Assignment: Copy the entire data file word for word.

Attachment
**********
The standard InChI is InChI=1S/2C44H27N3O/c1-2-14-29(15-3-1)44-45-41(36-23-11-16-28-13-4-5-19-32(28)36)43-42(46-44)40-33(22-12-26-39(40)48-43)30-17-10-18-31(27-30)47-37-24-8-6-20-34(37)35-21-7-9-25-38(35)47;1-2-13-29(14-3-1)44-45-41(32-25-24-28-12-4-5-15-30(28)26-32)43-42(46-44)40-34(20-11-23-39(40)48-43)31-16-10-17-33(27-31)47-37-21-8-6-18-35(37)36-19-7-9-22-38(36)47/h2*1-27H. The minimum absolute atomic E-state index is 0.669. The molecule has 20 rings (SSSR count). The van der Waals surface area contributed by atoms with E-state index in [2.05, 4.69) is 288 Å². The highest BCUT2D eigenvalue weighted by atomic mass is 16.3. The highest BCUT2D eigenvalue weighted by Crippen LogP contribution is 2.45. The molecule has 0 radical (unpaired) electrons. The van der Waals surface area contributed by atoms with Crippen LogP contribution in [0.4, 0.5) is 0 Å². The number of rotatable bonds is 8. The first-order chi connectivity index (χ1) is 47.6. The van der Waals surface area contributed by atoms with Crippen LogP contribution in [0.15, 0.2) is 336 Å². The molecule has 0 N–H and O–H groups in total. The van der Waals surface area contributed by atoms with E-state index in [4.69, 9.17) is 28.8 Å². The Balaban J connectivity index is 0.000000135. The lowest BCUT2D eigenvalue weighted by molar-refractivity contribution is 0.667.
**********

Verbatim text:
The standard InChI is InChI=1S/2C44H27N3O/c1-2-14-29(15-3-1)44-45-41(36-23-11-16-28-13-4-5-19-32(28)36)43-42(46-44)40-33(22-12-26-39(40)48-43)30-17-10-18-31(27-30)47-37-24-8-6-20-34(37)35-21-7-9-25-38(35)47;1-2-13-29(14-3-1)44-45-41(32-25-24-28-12-4-5-15-30(28)26-32)43-42(46-44)40-34(20-11-23-39(40)48-43)31-16-10-17-33(27-31)47-37-21-8-6-18-35(37)36-19-7-9-22-38(36)47/h2*1-27H. The minimum absolute atomic E-state index is 0.669. The molecule has 20 rings (SSSR count). The van der Waals surface area contributed by atoms with E-state index in [2.05, 4.69) is 288 Å². The highest BCUT2D eigenvalue weighted by atomic mass is 16.3. The highest BCUT2D eigenvalue weighted by Crippen LogP contribution is 2.45. The molecule has 0 radical (unpaired) electrons. The van der Waals surface area contributed by atoms with Crippen LogP contribution in [0.4, 0.5) is 0 Å². The number of rotatable bonds is 8. The first-order chi connectivity index (χ1) is 47.6. The van der Waals surface area contributed by atoms with Crippen LogP contribution in [0.15, 0.2) is 336 Å². The molecule has 0 N–H and O–H groups in total. The van der Waals surface area contributed by atoms with E-state index in [4.69, 9.17) is 28.8 Å². The Balaban J connectivity index is 0.000000135. The lowest BCUT2D eigenvalue weighted by molar-refractivity contribution is 0.667.